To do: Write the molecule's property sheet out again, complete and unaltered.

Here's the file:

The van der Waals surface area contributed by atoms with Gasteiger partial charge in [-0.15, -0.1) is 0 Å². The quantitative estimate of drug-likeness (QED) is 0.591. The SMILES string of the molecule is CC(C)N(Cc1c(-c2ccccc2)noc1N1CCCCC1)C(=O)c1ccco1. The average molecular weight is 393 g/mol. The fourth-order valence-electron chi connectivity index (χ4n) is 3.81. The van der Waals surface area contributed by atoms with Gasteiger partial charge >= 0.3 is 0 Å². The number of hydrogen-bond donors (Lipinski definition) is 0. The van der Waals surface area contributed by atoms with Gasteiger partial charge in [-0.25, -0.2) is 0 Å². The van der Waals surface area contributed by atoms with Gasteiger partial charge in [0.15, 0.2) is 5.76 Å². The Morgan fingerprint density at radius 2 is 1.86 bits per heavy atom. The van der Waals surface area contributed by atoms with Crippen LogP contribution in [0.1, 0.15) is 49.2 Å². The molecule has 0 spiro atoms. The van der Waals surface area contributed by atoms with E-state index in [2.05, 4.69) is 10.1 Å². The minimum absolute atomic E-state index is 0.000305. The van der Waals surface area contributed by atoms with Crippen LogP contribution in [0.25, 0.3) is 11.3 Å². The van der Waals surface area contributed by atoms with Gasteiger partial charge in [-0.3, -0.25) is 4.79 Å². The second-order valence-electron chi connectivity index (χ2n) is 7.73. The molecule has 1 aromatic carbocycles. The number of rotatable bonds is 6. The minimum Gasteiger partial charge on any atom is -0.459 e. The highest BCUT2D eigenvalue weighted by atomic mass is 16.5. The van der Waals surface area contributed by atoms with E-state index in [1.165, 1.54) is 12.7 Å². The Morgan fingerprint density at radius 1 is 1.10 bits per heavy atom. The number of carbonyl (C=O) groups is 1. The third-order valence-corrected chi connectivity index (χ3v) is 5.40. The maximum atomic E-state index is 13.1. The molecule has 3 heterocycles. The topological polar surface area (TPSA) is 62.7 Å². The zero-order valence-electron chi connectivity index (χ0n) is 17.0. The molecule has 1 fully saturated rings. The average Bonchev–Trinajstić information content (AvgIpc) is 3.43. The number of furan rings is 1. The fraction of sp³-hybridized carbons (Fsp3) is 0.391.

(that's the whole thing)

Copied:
The van der Waals surface area contributed by atoms with Gasteiger partial charge in [-0.15, -0.1) is 0 Å². The quantitative estimate of drug-likeness (QED) is 0.591. The SMILES string of the molecule is CC(C)N(Cc1c(-c2ccccc2)noc1N1CCCCC1)C(=O)c1ccco1. The average molecular weight is 393 g/mol. The fourth-order valence-electron chi connectivity index (χ4n) is 3.81. The van der Waals surface area contributed by atoms with Gasteiger partial charge >= 0.3 is 0 Å². The number of hydrogen-bond donors (Lipinski definition) is 0. The van der Waals surface area contributed by atoms with Gasteiger partial charge in [-0.25, -0.2) is 0 Å². The van der Waals surface area contributed by atoms with Gasteiger partial charge in [0.15, 0.2) is 5.76 Å². The Morgan fingerprint density at radius 2 is 1.86 bits per heavy atom. The van der Waals surface area contributed by atoms with Crippen LogP contribution in [0.1, 0.15) is 49.2 Å². The molecule has 0 spiro atoms. The van der Waals surface area contributed by atoms with E-state index in [2.05, 4.69) is 10.1 Å². The minimum absolute atomic E-state index is 0.000305. The van der Waals surface area contributed by atoms with Crippen LogP contribution in [0.25, 0.3) is 11.3 Å². The van der Waals surface area contributed by atoms with Gasteiger partial charge in [-0.3, -0.25) is 4.79 Å². The second-order valence-electron chi connectivity index (χ2n) is 7.73. The molecule has 1 aromatic carbocycles. The number of rotatable bonds is 6. The minimum Gasteiger partial charge on any atom is -0.459 e. The highest BCUT2D eigenvalue weighted by atomic mass is 16.5. The van der Waals surface area contributed by atoms with E-state index in [1.165, 1.54) is 12.7 Å². The Morgan fingerprint density at radius 1 is 1.10 bits per heavy atom. The number of carbonyl (C=O) groups is 1. The third-order valence-corrected chi connectivity index (χ3v) is 5.40. The maximum atomic E-state index is 13.1. The molecule has 3 heterocycles. The topological polar surface area (TPSA) is 62.7 Å². The zero-order valence-electron chi connectivity index (χ0n) is 17.0. The molecule has 1 fully saturated rings. The average Bonchev–Trinajstić information content (AvgIpc) is 3.43. The number of furan rings is 1. The fraction of sp³-hybridized carbons (Fsp3) is 0.391.